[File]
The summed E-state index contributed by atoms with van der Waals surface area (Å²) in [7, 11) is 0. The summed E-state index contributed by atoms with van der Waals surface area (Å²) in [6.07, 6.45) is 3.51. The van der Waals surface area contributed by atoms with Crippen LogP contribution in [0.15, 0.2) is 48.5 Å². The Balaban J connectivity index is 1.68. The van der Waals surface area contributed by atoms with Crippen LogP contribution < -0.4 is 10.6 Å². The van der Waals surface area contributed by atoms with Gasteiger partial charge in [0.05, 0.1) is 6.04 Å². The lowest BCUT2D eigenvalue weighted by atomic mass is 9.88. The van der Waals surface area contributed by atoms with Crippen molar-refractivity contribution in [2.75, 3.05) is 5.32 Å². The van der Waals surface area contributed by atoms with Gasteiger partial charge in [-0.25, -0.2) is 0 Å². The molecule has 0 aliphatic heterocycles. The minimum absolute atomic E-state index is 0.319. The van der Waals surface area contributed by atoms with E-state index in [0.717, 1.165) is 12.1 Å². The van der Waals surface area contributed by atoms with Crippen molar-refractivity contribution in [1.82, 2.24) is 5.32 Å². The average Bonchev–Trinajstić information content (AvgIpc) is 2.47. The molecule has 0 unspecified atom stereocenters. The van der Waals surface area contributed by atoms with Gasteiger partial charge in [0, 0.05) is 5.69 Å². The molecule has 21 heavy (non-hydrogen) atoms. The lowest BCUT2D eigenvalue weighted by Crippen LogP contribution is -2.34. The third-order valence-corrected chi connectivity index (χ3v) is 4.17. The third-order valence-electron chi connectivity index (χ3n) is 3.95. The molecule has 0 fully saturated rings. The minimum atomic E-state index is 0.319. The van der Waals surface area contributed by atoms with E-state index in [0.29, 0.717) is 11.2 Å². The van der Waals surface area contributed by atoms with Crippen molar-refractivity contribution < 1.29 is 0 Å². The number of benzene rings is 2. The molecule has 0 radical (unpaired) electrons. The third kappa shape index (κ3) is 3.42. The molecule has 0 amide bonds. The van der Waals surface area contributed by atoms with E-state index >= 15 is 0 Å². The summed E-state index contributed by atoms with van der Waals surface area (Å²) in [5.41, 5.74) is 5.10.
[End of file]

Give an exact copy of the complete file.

The summed E-state index contributed by atoms with van der Waals surface area (Å²) in [7, 11) is 0. The summed E-state index contributed by atoms with van der Waals surface area (Å²) in [6.07, 6.45) is 3.51. The van der Waals surface area contributed by atoms with Crippen LogP contribution in [0.15, 0.2) is 48.5 Å². The Balaban J connectivity index is 1.68. The van der Waals surface area contributed by atoms with Crippen LogP contribution < -0.4 is 10.6 Å². The van der Waals surface area contributed by atoms with Gasteiger partial charge in [0.05, 0.1) is 6.04 Å². The lowest BCUT2D eigenvalue weighted by atomic mass is 9.88. The van der Waals surface area contributed by atoms with Crippen molar-refractivity contribution in [2.75, 3.05) is 5.32 Å². The van der Waals surface area contributed by atoms with Gasteiger partial charge in [-0.25, -0.2) is 0 Å². The molecule has 0 aliphatic heterocycles. The minimum absolute atomic E-state index is 0.319. The van der Waals surface area contributed by atoms with E-state index in [0.717, 1.165) is 12.1 Å². The van der Waals surface area contributed by atoms with Crippen molar-refractivity contribution in [1.82, 2.24) is 5.32 Å². The average Bonchev–Trinajstić information content (AvgIpc) is 2.47. The molecule has 0 unspecified atom stereocenters. The van der Waals surface area contributed by atoms with Gasteiger partial charge in [0, 0.05) is 5.69 Å². The molecule has 21 heavy (non-hydrogen) atoms. The lowest BCUT2D eigenvalue weighted by Crippen LogP contribution is -2.34. The third-order valence-corrected chi connectivity index (χ3v) is 4.17. The third-order valence-electron chi connectivity index (χ3n) is 3.95. The molecule has 0 fully saturated rings. The minimum atomic E-state index is 0.319. The van der Waals surface area contributed by atoms with E-state index in [0.29, 0.717) is 11.2 Å². The van der Waals surface area contributed by atoms with Crippen molar-refractivity contribution < 1.29 is 0 Å². The number of benzene rings is 2. The molecule has 0 radical (unpaired) electrons. The third kappa shape index (κ3) is 3.42. The molecule has 0 amide bonds. The van der Waals surface area contributed by atoms with E-state index >= 15 is 0 Å². The summed E-state index contributed by atoms with van der Waals surface area (Å²) in [5.41, 5.74) is 5.10.